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News for the Kliman Research Group

Miscarriage is common. These researchers are on a mission to better understand why.

Dr. Harvey Kliman, a research scientist in the Department of Obstetrics, Gynecology, and Reproductive Sciences at Yale School of Medicine, has long advocated for more thorough investigation of placentas after miscarriage. As part of a study published last year, Kliman examined more than 1,200 placentas from previously unexplained miscarriages and stillbirths. His team found that most of the miscarriages were marked by dysmorphic chorionic villi (DCV), a category that includes abnormal placental folds. Kliman’s team also found about a third of unexplained stillbirths were associated with a small placenta.

Source: PBS News Hour
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  • A Breakthrough in Preventing Stillbirths

    Every year, there are approximately 5 million pregnancies in the United States. One million of those pregnancies end in miscarriage, and more than 20,000 end in stillbirth. Up to half of these pregnancy losses have unidentified causes. Recent and ongoing research, though, suggests that the placenta may hold the key to understanding and preventing some pregnancy complications, such as preterm birth and maternal and infant mortality. A closer look at the placenta—including its size and function—may have a significant impact on stillbirth rates.

    Source: The Atlantic
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  • The Ephemeral Organ: Researchers Look Closer at the Placenta

    A recent study co-authored by Yale Research Scientist Harvey Kliman, MD, PhD, in the journal of Reproductive Sciences showed that in the pregnancy losses they studied, one-third of previously “uncategorized” stillbirths can be attributed to a small placenta. His team reviewed clinical data and placental pathology for more than 1,200 unexplained pregnancy losses and determined that the number one cause of stillbirth is a small placenta. This article, the most popular Reproductive Sciences article of 2023, has hopefully opened up a door to confirming where these losses are coming from, he said.

    Source: Undark
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  • Why pregnancies fail

    Among women of childbearing age, as many as 1 in 4 have trouble either becoming pregnant of carrying a pregnancy to term.

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  • Why pregnancies fail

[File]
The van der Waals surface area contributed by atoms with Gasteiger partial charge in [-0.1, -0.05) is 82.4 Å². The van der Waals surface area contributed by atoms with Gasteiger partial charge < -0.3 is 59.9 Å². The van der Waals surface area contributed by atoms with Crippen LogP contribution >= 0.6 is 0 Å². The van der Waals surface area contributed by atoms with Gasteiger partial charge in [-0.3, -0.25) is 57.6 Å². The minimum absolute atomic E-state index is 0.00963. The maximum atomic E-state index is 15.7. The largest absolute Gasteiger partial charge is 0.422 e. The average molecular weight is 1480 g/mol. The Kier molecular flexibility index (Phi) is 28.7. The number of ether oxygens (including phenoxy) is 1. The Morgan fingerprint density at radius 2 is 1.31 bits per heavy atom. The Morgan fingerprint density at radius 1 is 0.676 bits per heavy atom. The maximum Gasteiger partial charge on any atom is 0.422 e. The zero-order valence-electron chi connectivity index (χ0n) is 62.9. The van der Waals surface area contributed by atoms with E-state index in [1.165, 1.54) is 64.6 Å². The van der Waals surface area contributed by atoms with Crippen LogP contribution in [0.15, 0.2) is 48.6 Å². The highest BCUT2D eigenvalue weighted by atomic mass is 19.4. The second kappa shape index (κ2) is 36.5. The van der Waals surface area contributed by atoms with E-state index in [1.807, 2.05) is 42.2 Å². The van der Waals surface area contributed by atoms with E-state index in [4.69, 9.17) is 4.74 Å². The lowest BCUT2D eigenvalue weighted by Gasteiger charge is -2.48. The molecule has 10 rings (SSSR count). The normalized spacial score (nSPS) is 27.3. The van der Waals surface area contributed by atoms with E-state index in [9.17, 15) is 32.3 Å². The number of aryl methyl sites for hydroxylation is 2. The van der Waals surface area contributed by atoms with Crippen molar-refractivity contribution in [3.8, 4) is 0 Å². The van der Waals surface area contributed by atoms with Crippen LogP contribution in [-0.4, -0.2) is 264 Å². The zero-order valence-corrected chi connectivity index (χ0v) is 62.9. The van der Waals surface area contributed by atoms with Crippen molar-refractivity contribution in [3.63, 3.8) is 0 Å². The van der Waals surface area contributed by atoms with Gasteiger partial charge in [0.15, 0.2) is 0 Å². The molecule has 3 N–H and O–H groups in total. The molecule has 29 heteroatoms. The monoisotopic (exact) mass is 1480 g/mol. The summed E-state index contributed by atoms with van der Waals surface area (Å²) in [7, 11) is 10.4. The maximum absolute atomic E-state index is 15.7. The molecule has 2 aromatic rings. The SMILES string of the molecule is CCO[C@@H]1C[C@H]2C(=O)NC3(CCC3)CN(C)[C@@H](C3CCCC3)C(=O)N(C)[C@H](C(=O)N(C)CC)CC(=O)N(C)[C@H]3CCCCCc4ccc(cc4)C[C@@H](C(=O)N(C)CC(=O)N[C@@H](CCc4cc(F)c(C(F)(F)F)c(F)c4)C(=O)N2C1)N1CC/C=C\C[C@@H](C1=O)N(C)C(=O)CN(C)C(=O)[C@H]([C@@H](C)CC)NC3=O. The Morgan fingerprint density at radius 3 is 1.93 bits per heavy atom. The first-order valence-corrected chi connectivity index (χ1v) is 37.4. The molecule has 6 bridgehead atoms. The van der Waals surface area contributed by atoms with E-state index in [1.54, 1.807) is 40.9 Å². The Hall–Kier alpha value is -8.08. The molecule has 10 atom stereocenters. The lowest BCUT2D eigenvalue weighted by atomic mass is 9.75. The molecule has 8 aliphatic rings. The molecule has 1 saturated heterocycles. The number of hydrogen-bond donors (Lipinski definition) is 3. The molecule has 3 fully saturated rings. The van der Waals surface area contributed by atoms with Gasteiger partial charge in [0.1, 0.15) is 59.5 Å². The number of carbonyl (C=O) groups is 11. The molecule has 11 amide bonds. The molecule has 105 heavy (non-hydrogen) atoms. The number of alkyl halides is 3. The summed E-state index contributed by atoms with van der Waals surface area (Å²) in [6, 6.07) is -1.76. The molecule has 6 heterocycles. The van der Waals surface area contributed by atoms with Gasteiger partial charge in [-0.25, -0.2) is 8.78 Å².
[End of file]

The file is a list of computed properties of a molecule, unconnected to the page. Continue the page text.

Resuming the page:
Pregnancy loss can result in anguish as well as grief borne in isolation, as the losses are often written off as unavoidable by the general culture. This pain is magnified when the losses recur. And about half the time, such standard diagnostic measures as placental inspection and/or genetic testing after a miscarriage do not provide a clear explanation—which is all the more distressing for potential parents who often blame themselves. Improved placental assessment may be the answer for these patients.

    Source: Yale Medicine Magazine
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  • If This Pregnancy Screening Could Prevent 30% Of Stillbirths, Why Is No One Using It?

    It was the summer of 2018, and Ann O’Neill was pregnant with her fourth baby — another boy. By all standards, this pregnancy, like her others, was healthy and low risk. On the morning before her due date, she noticed her baby had stopped moving. She didn’t want to be perceived as the “stereotypical, hysterical pregnant woman,” but she headed to the hospital anyway, just to be safe. It was there that a doctor told her her baby no longer had a heartbeat.

    Source: romper
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  • Placental Pathology Findings in Unexplained Pregnancy Losses

    On this episode of the Reproductive Sciences podcast, Dr. Shangaris meets with Harvey J. Kliman, MD, PhD (Department of Obstetrics, Gynecology and Reproductive Sciences at Yale University School of Medicine) to discuss the recently published paper titled "Placental Pathology Findings in Unexplained Pregnancy Losses."

    Source: Society of Reproductive Sciences Podcast
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